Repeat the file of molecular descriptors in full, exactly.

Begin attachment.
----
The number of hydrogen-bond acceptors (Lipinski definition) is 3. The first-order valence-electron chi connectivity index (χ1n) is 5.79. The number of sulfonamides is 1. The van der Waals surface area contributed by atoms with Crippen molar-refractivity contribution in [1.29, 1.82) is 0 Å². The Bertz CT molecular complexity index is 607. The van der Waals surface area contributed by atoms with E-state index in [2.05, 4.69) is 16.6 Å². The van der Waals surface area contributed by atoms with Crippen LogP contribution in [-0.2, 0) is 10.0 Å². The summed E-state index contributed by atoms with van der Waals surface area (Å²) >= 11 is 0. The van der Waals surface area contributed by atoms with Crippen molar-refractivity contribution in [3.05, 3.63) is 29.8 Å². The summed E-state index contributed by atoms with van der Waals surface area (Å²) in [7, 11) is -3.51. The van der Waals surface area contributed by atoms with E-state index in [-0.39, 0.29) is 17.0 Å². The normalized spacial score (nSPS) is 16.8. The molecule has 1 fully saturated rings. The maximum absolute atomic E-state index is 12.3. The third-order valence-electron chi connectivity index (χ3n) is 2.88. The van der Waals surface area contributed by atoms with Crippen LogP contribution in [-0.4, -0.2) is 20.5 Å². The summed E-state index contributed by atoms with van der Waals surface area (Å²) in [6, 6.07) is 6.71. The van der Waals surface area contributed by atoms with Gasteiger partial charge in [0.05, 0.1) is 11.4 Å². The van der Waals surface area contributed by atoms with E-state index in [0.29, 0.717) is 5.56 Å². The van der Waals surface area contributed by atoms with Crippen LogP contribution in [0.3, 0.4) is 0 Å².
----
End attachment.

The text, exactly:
The number of hydrogen-bond acceptors (Lipinski definition) is 3. The first-order valence-electron chi connectivity index (χ1n) is 5.79. The number of sulfonamides is 1. The van der Waals surface area contributed by atoms with Crippen molar-refractivity contribution in [1.29, 1.82) is 0 Å². The Bertz CT molecular complexity index is 607. The van der Waals surface area contributed by atoms with E-state index in [2.05, 4.69) is 16.6 Å². The van der Waals surface area contributed by atoms with Crippen LogP contribution in [-0.2, 0) is 10.0 Å². The summed E-state index contributed by atoms with van der Waals surface area (Å²) >= 11 is 0. The van der Waals surface area contributed by atoms with Crippen molar-refractivity contribution in [3.05, 3.63) is 29.8 Å². The summed E-state index contributed by atoms with van der Waals surface area (Å²) in [7, 11) is -3.51. The van der Waals surface area contributed by atoms with E-state index in [-0.39, 0.29) is 17.0 Å². The normalized spacial score (nSPS) is 16.8. The molecule has 1 fully saturated rings. The maximum absolute atomic E-state index is 12.3. The third-order valence-electron chi connectivity index (χ3n) is 2.88. The van der Waals surface area contributed by atoms with Crippen LogP contribution in [-0.4, -0.2) is 20.5 Å². The summed E-state index contributed by atoms with van der Waals surface area (Å²) in [6, 6.07) is 6.71. The van der Waals surface area contributed by atoms with Gasteiger partial charge in [0.05, 0.1) is 11.4 Å². The van der Waals surface area contributed by atoms with E-state index in [0.29, 0.717) is 5.56 Å². The van der Waals surface area contributed by atoms with Crippen LogP contribution in [0.3, 0.4) is 0 Å².